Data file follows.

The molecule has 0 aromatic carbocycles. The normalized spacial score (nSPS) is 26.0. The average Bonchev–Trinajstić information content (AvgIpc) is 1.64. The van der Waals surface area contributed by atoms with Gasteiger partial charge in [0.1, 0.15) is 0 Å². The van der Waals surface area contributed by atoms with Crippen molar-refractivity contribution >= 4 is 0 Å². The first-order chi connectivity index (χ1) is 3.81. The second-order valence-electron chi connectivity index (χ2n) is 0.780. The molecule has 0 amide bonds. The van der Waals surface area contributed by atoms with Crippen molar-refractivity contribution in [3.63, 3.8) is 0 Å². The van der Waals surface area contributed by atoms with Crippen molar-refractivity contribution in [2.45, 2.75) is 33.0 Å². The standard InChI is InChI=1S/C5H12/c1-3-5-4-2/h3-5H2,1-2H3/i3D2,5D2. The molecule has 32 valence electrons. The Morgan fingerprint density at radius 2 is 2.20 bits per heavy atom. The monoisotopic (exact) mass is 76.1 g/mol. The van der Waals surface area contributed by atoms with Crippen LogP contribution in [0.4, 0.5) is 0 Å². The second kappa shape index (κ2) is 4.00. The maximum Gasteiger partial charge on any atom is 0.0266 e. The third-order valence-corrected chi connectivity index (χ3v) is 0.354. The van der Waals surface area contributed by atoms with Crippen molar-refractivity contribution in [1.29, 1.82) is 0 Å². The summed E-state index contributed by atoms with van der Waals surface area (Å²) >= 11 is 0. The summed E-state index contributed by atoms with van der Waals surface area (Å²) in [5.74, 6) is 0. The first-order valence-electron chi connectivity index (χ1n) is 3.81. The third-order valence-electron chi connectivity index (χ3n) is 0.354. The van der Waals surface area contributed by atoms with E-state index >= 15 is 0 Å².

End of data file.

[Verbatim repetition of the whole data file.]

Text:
The molecule has 0 aromatic carbocycles. The normalized spacial score (nSPS) is 26.0. The average Bonchev–Trinajstić information content (AvgIpc) is 1.64. The van der Waals surface area contributed by atoms with Gasteiger partial charge in [0.1, 0.15) is 0 Å². The van der Waals surface area contributed by atoms with Crippen molar-refractivity contribution >= 4 is 0 Å². The first-order chi connectivity index (χ1) is 3.81. The second-order valence-electron chi connectivity index (χ2n) is 0.780. The molecule has 0 amide bonds. The van der Waals surface area contributed by atoms with Crippen molar-refractivity contribution in [3.63, 3.8) is 0 Å². The van der Waals surface area contributed by atoms with Crippen molar-refractivity contribution in [2.45, 2.75) is 33.0 Å². The standard InChI is InChI=1S/C5H12/c1-3-5-4-2/h3-5H2,1-2H3/i3D2,5D2. The molecule has 32 valence electrons. The Morgan fingerprint density at radius 2 is 2.20 bits per heavy atom. The monoisotopic (exact) mass is 76.1 g/mol. The van der Waals surface area contributed by atoms with Crippen LogP contribution in [0.4, 0.5) is 0 Å². The second kappa shape index (κ2) is 4.00. The maximum Gasteiger partial charge on any atom is 0.0266 e. The third-order valence-corrected chi connectivity index (χ3v) is 0.354. The van der Waals surface area contributed by atoms with Crippen molar-refractivity contribution in [1.29, 1.82) is 0 Å². The summed E-state index contributed by atoms with van der Waals surface area (Å²) >= 11 is 0. The summed E-state index contributed by atoms with van der Waals surface area (Å²) in [5.74, 6) is 0. The first-order valence-electron chi connectivity index (χ1n) is 3.81. The third-order valence-electron chi connectivity index (χ3n) is 0.354. The van der Waals surface area contributed by atoms with E-state index >= 15 is 0 Å².